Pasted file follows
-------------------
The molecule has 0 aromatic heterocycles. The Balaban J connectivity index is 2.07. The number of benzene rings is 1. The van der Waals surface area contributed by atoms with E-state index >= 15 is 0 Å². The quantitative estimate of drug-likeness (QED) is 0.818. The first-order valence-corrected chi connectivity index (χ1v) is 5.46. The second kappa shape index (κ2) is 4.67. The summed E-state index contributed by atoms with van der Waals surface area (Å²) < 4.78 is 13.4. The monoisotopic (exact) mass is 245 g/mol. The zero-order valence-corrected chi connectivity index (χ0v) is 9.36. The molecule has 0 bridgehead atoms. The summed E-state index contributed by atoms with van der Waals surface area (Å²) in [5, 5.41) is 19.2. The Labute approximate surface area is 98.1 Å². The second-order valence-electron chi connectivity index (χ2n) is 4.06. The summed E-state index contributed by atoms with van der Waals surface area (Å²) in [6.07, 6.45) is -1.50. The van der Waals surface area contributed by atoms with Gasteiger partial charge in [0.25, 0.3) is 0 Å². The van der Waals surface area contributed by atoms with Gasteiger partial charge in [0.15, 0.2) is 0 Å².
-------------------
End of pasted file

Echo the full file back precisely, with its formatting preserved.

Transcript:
The molecule has 0 aromatic heterocycles. The Balaban J connectivity index is 2.07. The number of benzene rings is 1. The van der Waals surface area contributed by atoms with E-state index >= 15 is 0 Å². The quantitative estimate of drug-likeness (QED) is 0.818. The first-order valence-corrected chi connectivity index (χ1v) is 5.46. The second kappa shape index (κ2) is 4.67. The summed E-state index contributed by atoms with van der Waals surface area (Å²) < 4.78 is 13.4. The monoisotopic (exact) mass is 245 g/mol. The zero-order valence-corrected chi connectivity index (χ0v) is 9.36. The molecule has 0 bridgehead atoms. The summed E-state index contributed by atoms with van der Waals surface area (Å²) in [5, 5.41) is 19.2. The Labute approximate surface area is 98.1 Å². The second-order valence-electron chi connectivity index (χ2n) is 4.06. The summed E-state index contributed by atoms with van der Waals surface area (Å²) in [6.07, 6.45) is -1.50. The van der Waals surface area contributed by atoms with Gasteiger partial charge in [0.25, 0.3) is 0 Å². The van der Waals surface area contributed by atoms with Gasteiger partial charge in [0.15, 0.2) is 0 Å².